Excellent reports from both Bill Bennett ASC and Frederic Goodich ASC on what the ASC are doing in terms of gender & diversity, with their outreach program.
My sincere thanks to the delegates and my panel colleagues for the opportunity to speak on the topic.
Nina Kellgren BSC
A FORUM OF EXPECTATIONS
It was my great honour to present the much discussed ACS “White Paper” document – A Forum of Expectations, written by Peter James ACS ASC and Calvin Gardiner ACS.
It was very appropriate that this should be the penultimate presentation as various subjects that are included, had been touched on since the first session, 4 days ago. I presented the document as a Power Point, and my thanks to Lizz Vernon for her assistance in doing this.
I simply went through the points but ensuring at all times that it was a work in progress, and for this to work successfully we needed input and opinions from all the Societies present. Explaining the basic concept that with current technologies and those around the corner, we need to be prepared to re-educate and to re-inforce those skills such as on set disciplines and communication learnt from a film background, still need to be applied and recognised with the new technologies and the practitioners.
I made the point that the future of cinematography lies in educating, training and mentoring the many inexperienced people that haven’t had the benefit of “On the Job” training.
To help inform these new players the ACS is putting together “Guide Lines for the Cinematographer” to educate the emerging cinematographer and the industry as a whole as to the role of the cinematographer in the modern production environment.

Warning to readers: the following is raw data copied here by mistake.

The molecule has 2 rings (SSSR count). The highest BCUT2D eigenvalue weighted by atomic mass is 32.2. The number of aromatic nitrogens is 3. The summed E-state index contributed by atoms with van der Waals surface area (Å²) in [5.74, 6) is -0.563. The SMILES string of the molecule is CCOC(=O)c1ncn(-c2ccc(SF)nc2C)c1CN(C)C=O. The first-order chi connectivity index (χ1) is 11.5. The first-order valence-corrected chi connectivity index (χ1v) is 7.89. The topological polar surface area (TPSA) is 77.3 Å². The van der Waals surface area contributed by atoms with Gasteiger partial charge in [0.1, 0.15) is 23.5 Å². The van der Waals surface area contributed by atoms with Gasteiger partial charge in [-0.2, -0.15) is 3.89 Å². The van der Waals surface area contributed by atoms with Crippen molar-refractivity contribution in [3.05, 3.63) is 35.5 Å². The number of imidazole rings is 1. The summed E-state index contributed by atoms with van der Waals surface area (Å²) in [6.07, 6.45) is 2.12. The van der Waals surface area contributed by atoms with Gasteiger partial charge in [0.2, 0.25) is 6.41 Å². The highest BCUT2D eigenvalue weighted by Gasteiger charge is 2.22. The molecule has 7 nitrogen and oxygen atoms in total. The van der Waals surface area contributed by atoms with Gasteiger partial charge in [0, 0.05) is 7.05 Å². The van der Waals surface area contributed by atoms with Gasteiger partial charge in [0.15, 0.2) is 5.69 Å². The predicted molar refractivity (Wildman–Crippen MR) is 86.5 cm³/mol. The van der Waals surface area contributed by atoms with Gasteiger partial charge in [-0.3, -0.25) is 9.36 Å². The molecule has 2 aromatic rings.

After the conclusion, I answered many questions, but more than that a number of delegates wanted copies of the Power Point to present to their own Societies, and did express interest in collaborating. While overall very positive, I believe the ACS will need to motivate this to other Societies internationally, and of course at home.
Ours was the final session and after a break, we sat down for the CLOSING NIGHT RECEPTION which included screening 2 very special tribute reels to Vilmos Zsigmond ASC and Haskell Weller ASC. This was a very emotional moment, and I assure you there wasn’t a dry eye in the house. The passing of these two great cinematographers is still very fresh in the minds of everyone.
It must be said that yet again, this second Summit should prove to be the catalyst for change, but it certainly brought all Societies closer together in a bond of collaboration and camaraderie. We must, at every opportunity continue to cement the friendships made and the principles of cinematography as a vehicle for brotherhood between us all.
On behalf of David Burr and myself thanks to the National Executive and our ACS members for allowing us both to represent the Society at such an important event, and I have no doubt it will further enhance the international standing of the ACS. Should you have any questions please contact me.
Ron Johanson OAM ACS
Cinematographers participating in the ICS include:
Argentinian Society of Cinematographers